Background. The prevalence of obesity among elderly persons in industrialized countries ranges from 15% to 20%. Little is known about variations of overweight within subgroups of the elderly population. This study examined the factors associated with overweight and obesity among older men and women. Methods. Data for 12,823 community-dwelling persons aged 65 and older from the 1996-1997 Canadian National Population Health Survey were examined. Predictors of overweight (body mass index [BMI] = 25.0-29.9 kg/m2) and obesity (BMI = > 30 kg/m2) relative to normal weight (BMI = 20.0-24.9 kg/m2) were examined using logistic regression analyses. Analyses were stratified by gender. The predictor variables included age, education, marital status, place of birth, region, smoking status, alcohol use, chronic conditions, physical activity, functional limitations, self-rated health, social support, and psychological distress. Results. Overall, 39% and 13% of Canadian older adults were classified as overweight and obese, respectively. Some of the risk factors for overweight were male gender, low education, being married, Canadian bom, residence in the Atlantic provinces, no use of alcohol, comorbidity, physical inactivity, and limited functional status. Risk factors for obesity were similar to those for overweight except for being unmarried; American, European, and Australian bom; lower and higher levels of alcohol use; poor self-rated health; and psychological distress. Conclusions. The results could lead to more effective weight-control interventions that are designed to promote increased physical activity and healthy eating habits among obese older individuals.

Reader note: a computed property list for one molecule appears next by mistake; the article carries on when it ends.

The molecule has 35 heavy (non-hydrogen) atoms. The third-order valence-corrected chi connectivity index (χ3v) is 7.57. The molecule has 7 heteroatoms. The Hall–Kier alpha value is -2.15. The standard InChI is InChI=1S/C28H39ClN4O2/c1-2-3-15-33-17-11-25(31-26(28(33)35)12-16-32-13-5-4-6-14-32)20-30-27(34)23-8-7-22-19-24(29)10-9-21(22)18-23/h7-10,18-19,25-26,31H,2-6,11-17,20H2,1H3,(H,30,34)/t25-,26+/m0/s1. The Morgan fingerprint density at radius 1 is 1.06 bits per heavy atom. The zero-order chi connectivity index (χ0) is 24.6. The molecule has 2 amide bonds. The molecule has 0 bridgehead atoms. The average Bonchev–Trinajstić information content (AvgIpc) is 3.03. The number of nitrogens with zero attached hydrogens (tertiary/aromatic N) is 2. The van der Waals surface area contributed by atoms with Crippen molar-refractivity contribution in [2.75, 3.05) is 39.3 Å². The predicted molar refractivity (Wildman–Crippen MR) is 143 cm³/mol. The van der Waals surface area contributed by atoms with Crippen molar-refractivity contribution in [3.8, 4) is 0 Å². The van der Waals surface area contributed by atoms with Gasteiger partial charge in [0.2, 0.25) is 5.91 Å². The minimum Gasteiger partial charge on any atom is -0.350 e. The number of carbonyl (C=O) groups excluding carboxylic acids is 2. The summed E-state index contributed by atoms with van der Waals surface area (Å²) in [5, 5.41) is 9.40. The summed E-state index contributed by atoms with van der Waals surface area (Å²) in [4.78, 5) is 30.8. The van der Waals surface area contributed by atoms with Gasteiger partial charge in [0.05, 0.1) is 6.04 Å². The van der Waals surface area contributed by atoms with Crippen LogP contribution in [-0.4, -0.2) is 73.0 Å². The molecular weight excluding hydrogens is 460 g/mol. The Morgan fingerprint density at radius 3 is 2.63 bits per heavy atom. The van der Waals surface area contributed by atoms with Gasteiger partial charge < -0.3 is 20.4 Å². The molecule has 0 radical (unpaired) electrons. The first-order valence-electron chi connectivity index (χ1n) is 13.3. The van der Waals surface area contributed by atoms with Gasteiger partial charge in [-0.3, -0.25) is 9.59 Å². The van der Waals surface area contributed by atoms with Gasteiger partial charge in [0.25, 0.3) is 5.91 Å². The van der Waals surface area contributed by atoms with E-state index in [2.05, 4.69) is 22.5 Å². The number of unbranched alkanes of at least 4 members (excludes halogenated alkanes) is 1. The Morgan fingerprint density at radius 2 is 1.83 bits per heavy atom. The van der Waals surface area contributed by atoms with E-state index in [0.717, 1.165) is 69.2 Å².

|Original language||English (US)|
|Number of pages||13|
|Journal||Journals of Gerontology - Series A Biological Sciences and Medical Sciences|
|State||Published - Nov 1 2003|
ASJC Scopus subject areas
- Geriatrics and Gerontology